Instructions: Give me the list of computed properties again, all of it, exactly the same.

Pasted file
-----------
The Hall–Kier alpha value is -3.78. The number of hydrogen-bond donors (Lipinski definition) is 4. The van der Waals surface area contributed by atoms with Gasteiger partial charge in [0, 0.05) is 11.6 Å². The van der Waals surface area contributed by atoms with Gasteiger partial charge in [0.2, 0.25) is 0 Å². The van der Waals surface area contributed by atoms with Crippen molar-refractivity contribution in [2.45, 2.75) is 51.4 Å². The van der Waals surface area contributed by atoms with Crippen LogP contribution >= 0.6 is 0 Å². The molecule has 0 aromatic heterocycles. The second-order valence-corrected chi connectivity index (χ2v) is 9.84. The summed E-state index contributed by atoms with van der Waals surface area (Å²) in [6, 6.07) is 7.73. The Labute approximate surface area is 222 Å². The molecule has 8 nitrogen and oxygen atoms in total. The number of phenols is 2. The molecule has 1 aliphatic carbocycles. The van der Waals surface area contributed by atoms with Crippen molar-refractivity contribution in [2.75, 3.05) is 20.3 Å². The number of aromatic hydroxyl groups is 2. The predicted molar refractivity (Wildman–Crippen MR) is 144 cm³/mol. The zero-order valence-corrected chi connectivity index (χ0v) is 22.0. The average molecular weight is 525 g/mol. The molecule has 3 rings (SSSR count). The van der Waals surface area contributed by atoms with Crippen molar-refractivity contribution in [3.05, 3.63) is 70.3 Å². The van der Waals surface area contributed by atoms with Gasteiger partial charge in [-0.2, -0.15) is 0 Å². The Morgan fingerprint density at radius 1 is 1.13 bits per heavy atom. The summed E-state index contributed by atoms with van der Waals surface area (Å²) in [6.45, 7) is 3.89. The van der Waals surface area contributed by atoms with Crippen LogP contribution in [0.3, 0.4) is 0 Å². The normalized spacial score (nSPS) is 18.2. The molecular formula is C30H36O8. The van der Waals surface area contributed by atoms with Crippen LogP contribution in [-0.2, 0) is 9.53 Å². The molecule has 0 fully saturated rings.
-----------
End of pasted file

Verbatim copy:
The Hall–Kier alpha value is -3.78. The number of hydrogen-bond donors (Lipinski definition) is 4. The van der Waals surface area contributed by atoms with Gasteiger partial charge in [0, 0.05) is 11.6 Å². The van der Waals surface area contributed by atoms with Gasteiger partial charge in [0.2, 0.25) is 0 Å². The van der Waals surface area contributed by atoms with Crippen molar-refractivity contribution in [2.45, 2.75) is 51.4 Å². The van der Waals surface area contributed by atoms with Crippen LogP contribution >= 0.6 is 0 Å². The molecule has 0 aromatic heterocycles. The second-order valence-corrected chi connectivity index (χ2v) is 9.84. The summed E-state index contributed by atoms with van der Waals surface area (Å²) in [6, 6.07) is 7.73. The Labute approximate surface area is 222 Å². The molecule has 8 nitrogen and oxygen atoms in total. The number of phenols is 2. The molecule has 1 aliphatic carbocycles. The van der Waals surface area contributed by atoms with Crippen molar-refractivity contribution in [2.75, 3.05) is 20.3 Å². The number of aromatic hydroxyl groups is 2. The predicted molar refractivity (Wildman–Crippen MR) is 144 cm³/mol. The zero-order valence-corrected chi connectivity index (χ0v) is 22.0. The average molecular weight is 525 g/mol. The molecule has 3 rings (SSSR count). The van der Waals surface area contributed by atoms with Crippen molar-refractivity contribution in [3.05, 3.63) is 70.3 Å². The van der Waals surface area contributed by atoms with Gasteiger partial charge in [-0.2, -0.15) is 0 Å². The Morgan fingerprint density at radius 1 is 1.13 bits per heavy atom. The summed E-state index contributed by atoms with van der Waals surface area (Å²) in [6.45, 7) is 3.89. The van der Waals surface area contributed by atoms with Crippen LogP contribution in [0.3, 0.4) is 0 Å². The normalized spacial score (nSPS) is 18.2. The molecular formula is C30H36O8. The van der Waals surface area contributed by atoms with Crippen LogP contribution in [-0.2, 0) is 9.53 Å². The molecule has 0 fully saturated rings.